A stout 6’11” and 250 lbs., Bob Lanier was among the NBA’s best centers for over a decade. However, his excellence eludes the masses. Most of his career was spent with the Detroit Pistons where there was some modest success, but more often frustration. A late career move to Milwaukee gave Lanier his best and most sustained taste of success, but small market Milwaukee is hardly given its proper due for being a 1980s powerhouse.
Lanier himself is denied the recognition of being a powerhouse in the pivot.
From 1972 to 1979, the sterling left-handed center delivered 24 points, 12.5 rebounds, 3.5 assists, and 2 blocks a night on 51% shooting from the field and 78% shooting from the line. Although the Pistons possessed a winning record during just three of Lanier’s nine full seasons there, his stats weren’t of the empty variety. Every single one of his rolling dreadnought hook shots was necessary to keep the Pistons at least mediocre. He controlled the boards with a single-minded ferocity. His defense was so determined that Kareem Abdul-Jabbar complained about it in the comedy classic Airplane!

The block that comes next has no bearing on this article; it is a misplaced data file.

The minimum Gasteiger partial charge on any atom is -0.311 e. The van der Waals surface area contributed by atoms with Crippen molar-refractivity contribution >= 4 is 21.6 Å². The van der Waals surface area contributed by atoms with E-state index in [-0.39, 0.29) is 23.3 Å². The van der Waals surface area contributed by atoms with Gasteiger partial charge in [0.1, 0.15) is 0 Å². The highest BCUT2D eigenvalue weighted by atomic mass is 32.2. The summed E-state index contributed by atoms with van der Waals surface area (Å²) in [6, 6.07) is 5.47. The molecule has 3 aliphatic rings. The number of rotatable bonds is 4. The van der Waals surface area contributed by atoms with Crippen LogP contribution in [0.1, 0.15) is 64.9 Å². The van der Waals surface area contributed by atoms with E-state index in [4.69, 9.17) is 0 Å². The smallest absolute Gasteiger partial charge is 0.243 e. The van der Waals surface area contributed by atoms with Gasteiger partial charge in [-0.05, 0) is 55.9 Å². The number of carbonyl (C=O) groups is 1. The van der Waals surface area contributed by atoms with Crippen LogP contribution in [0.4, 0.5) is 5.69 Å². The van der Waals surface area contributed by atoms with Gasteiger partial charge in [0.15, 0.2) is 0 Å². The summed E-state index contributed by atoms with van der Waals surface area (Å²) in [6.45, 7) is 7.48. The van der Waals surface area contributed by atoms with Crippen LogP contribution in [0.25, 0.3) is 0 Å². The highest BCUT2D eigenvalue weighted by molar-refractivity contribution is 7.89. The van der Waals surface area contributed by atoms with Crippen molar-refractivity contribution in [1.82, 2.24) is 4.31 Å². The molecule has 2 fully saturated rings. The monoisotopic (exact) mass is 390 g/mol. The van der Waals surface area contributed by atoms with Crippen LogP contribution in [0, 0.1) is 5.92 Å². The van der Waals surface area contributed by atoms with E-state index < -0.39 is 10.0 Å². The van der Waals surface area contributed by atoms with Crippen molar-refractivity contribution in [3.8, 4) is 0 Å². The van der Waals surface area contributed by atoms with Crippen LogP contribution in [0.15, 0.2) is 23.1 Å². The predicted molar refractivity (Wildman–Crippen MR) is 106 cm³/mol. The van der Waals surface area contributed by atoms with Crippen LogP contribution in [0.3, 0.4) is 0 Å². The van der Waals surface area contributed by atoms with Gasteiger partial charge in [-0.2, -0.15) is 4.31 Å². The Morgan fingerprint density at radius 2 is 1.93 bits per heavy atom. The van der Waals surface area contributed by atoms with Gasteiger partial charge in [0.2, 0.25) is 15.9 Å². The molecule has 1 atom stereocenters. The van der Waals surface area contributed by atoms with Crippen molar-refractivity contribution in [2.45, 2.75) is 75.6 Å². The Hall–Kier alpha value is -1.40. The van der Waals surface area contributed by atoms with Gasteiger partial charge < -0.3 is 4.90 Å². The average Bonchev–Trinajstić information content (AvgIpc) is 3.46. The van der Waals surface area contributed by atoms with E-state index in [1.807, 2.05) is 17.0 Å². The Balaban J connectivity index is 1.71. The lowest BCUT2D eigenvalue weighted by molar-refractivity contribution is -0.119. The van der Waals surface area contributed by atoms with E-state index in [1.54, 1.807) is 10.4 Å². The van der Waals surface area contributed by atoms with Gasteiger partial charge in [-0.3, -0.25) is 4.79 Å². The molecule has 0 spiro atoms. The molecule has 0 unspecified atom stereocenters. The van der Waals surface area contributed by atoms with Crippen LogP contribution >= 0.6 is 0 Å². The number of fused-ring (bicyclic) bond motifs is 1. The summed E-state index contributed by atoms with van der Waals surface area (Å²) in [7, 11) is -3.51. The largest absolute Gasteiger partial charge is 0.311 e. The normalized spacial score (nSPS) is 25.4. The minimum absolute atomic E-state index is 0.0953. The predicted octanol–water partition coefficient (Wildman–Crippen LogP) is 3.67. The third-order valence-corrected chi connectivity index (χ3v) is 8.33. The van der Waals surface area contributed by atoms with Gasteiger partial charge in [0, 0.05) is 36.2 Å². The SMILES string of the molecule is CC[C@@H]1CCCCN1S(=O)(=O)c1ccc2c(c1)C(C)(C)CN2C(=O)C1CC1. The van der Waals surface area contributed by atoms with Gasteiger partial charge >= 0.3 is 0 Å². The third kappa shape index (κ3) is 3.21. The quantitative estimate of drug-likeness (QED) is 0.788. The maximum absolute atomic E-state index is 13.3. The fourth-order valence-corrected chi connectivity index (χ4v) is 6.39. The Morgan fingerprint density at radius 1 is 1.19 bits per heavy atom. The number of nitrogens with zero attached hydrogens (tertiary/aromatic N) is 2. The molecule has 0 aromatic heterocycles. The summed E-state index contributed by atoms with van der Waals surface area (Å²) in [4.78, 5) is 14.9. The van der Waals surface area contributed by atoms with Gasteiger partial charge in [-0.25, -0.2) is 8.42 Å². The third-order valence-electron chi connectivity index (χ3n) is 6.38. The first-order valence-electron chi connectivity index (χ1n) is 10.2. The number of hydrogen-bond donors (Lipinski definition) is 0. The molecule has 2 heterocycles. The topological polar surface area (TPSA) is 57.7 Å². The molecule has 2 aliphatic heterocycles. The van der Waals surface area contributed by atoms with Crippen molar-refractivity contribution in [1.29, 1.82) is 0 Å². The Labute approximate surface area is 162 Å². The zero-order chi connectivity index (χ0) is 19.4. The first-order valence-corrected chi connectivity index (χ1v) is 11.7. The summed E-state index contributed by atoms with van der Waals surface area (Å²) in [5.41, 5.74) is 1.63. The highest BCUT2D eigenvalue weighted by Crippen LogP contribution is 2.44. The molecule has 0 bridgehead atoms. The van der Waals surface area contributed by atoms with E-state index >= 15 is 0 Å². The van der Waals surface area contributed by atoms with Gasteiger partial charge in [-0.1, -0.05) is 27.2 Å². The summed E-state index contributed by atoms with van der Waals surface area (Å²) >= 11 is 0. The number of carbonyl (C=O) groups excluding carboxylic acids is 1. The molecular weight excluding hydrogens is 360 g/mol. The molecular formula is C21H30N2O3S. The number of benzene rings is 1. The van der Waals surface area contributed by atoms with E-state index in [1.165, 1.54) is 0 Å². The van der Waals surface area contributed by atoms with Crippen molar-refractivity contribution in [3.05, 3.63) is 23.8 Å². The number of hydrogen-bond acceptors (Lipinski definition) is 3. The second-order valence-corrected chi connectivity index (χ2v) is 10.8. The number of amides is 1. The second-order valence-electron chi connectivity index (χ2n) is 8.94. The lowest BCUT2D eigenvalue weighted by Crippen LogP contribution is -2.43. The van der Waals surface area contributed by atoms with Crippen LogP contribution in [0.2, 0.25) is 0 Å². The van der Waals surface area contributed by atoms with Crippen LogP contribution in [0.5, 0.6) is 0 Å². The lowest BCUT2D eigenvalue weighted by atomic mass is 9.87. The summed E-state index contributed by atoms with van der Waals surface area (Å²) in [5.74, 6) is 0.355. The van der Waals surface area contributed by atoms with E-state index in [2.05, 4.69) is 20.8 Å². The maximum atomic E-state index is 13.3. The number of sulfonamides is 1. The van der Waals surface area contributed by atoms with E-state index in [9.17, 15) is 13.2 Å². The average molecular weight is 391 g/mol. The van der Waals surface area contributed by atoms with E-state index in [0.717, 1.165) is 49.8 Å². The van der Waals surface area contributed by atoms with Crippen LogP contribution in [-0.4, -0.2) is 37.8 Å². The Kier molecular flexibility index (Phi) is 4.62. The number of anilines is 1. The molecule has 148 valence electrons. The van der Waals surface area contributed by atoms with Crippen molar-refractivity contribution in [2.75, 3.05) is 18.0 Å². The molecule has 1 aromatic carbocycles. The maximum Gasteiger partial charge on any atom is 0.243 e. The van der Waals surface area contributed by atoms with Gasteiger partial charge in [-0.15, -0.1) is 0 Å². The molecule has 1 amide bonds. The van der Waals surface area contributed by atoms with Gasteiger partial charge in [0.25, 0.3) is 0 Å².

If Jabbar was tired of carrying Lanier up and down the court for 48 minutes, Lanier by 1980 was tired of carrying the moribund Pistons 82 games a year. His blockbuster trade to the Bucks cemented the fortunes of a burgeoning title-contender. These Bucks squads consistently won over 50 games every year, captured the Central Division title every year, and reached the Eastern Conference Finals twice by the time Lanier retired in 1984.
Bob’s career was one of the best but remained slightly unfulfilled due to his tendency to accrue nagging injuries. Over the first half of his career, Lanier played in over 70 games five times. Over the last half, he managed only two seasons over 70 games. Even more unfulfilling is the stark realization that Lanier for all his offensive abilities and defensive terror never made an All-NBA or All-Defensive team. Nonetheless, his eight all-star appearances serve as a reminder that he was indeed the cream of the crop.
Years Played: 1970 – 1984
8x All-Star (1972-’75, 1977-’79, 1982)
All-Star Game MVP (1974)
All-Rookie Team (1971)
NBA Career (1970-71 through 1983-84)
Peak Career Production (1971-72 through 1979-80)
Average and Advanced Stats
Drtg, Steals, SPG, Blocks, and BPG not kept until 1973-74
Ortg not kept until 1977-78
3PTs, 3PT% not kept until 1979-80